Chief Clinical Officer Dr Colm Henry says the demand for Personal Protective Equipment is beyond anything they've seen, and says the HSE is in contact with suppliers to ensure that suitable supplies are being shipped to Ireland| Follow live updates: https://t.co/O0JghGfiPw pic.twitter.com/CKUUgmqP4m— RTÉ News (@rtenews) April 3, 2020
He said the HSE is "relieved" to have secured the supply, which he said was multiple years' worth of equipment.
However, he said that "some elements" of what arrived in an order from China were "not appropriate for use in our healthcare system".
Feedback on the equipment that is not appropriate is being given to the suppliers, with the aim of receiving more suitable supplies in future.
Dr Henry said some of what arrived can be used as classified, while other elements need to be recategorised.
The HSE has also secured other lines of stock, he said, including from Irish producers such as Irema in Limerick, which has "doubled or trebled" it's production of surgical masks.
Later, the head of the HSE said that only a "smaller proportion" of PPE that has arrived in Ireland was unusable.
Mr Reid told RTE's Six One News that if something was not usable, then the HSE would not be distributing it out to staff.
Mr Reid said the HSE is grateful to have been able to secure the orders and that "many countries are envious" of the scale of PPE that we have been able to secure here.
HSE Chief Executive Paul Reid says some of the Personal Protective Equipment delivered from China is not to the specification required, and says they will not be distributing something to healthcare staff if it is not suitable pic.twitter.com/kLd1YMqGoJ— RTÉ News (@rtenews) April 3, 2020
The HSE has said that although the equipment being delivered is up to World Health Organization standards, and will work to protect healthcare staff, it is not the type of equipment that Irish healthcare staff have been used to.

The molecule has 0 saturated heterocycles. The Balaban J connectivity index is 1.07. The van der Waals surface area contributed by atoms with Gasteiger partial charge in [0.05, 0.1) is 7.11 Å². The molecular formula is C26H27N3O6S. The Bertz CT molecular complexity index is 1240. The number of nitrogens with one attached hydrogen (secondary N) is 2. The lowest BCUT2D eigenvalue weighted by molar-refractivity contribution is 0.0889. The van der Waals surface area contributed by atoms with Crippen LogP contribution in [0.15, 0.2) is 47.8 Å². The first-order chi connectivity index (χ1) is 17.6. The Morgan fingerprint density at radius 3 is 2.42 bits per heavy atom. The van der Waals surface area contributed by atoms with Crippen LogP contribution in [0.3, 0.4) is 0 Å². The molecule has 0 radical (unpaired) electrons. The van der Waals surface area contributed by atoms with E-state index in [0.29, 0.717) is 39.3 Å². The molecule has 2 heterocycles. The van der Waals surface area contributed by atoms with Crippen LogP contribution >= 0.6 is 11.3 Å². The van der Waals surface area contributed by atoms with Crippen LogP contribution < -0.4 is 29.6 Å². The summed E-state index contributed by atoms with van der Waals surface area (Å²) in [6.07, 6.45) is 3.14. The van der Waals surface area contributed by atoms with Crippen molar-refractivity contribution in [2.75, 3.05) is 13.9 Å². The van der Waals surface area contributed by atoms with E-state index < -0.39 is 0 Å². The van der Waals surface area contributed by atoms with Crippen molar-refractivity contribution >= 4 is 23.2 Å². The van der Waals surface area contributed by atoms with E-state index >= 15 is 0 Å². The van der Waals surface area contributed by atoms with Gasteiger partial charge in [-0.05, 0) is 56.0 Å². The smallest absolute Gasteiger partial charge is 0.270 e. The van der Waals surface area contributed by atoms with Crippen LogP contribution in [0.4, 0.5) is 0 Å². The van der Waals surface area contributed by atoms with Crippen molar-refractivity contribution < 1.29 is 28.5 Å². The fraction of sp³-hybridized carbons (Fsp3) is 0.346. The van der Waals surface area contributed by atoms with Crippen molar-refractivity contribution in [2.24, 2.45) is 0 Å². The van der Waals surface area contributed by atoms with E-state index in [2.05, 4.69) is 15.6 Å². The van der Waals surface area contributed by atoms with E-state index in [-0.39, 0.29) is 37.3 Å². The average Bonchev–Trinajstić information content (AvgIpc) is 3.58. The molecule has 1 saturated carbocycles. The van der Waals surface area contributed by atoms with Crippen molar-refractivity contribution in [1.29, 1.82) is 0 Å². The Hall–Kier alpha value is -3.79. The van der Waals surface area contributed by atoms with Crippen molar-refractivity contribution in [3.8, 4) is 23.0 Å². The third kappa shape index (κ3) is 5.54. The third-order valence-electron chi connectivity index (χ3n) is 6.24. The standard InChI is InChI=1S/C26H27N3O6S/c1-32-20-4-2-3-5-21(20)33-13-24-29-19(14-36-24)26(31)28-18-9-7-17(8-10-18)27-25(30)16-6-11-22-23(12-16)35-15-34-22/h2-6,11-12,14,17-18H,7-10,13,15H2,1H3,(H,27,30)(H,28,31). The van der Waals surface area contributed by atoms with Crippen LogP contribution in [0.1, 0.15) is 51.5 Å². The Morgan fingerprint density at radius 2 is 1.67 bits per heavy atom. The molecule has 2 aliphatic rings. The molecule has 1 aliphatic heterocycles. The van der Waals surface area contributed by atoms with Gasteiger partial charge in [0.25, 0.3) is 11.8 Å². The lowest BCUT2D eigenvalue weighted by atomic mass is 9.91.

There are concerns that some of the equipment may be more robust and heavy duty than nurses and doctors expected.
There have also been complaints from some nursing quarters that the protective gowns in the shipment are too small and the face masks of poor quality.
The President of the Irish Association for Emergency Medicine has said that a surge in cases of Covid-19 is expected to happen "quickly and strongly" over the next two weeks.
Dr Emily O'Connor said evidence in the UK suggests that when the surge comes, a large number of people "will get seriously ill, quickly and at the same time" and that may be when hospitals struggle.
Speaking on RTÉ's Morning Ireland, Dr O'Connor said that a surge in cases is occurring in nursing homes now and hospitals are "as ready as they can be".
She said clusters of virus in nursing homes are affecting hospitals located near to them.
Dr O'Connor said space has been made in emergency departments with "Covid-streams and non-Covid streams" for admissions.
Some hospitals have set up triage tents outside of emergency departments and have had time to practice the use of PPE, she said.
Meanwhile, the HSE has secured a deal with a laboratory in Germany to help clear the backlog of about 15,000 Covid-19 swabs that have already been taken but were awaiting laboratory analysis.
Several thousand of those swabs have already been flown to Germany and it is expected the backlog will be cleared in about ten days.
Minister for Health Simon Harris has also signed two statutory instruments to relieve some of the pressures on GPs, pharmacists and patients in accessing prescriptions.
The maximum period of validity of a prescription has increased from six months to nine months, as of the date specified on the prescription.
The Medicinal Products (Prescription and Control of Supply) (Amendment) Regulations 2020 allow for the electronic transfer of prescriptions to a pharmacy via the HSE's Healthmail an electronic system.
Some temporary changes to the way in which prescriptions can be repeated are also being introduced to enable pharmacists to ensure the continuity of care of patients without necessarily requiring a new prescription.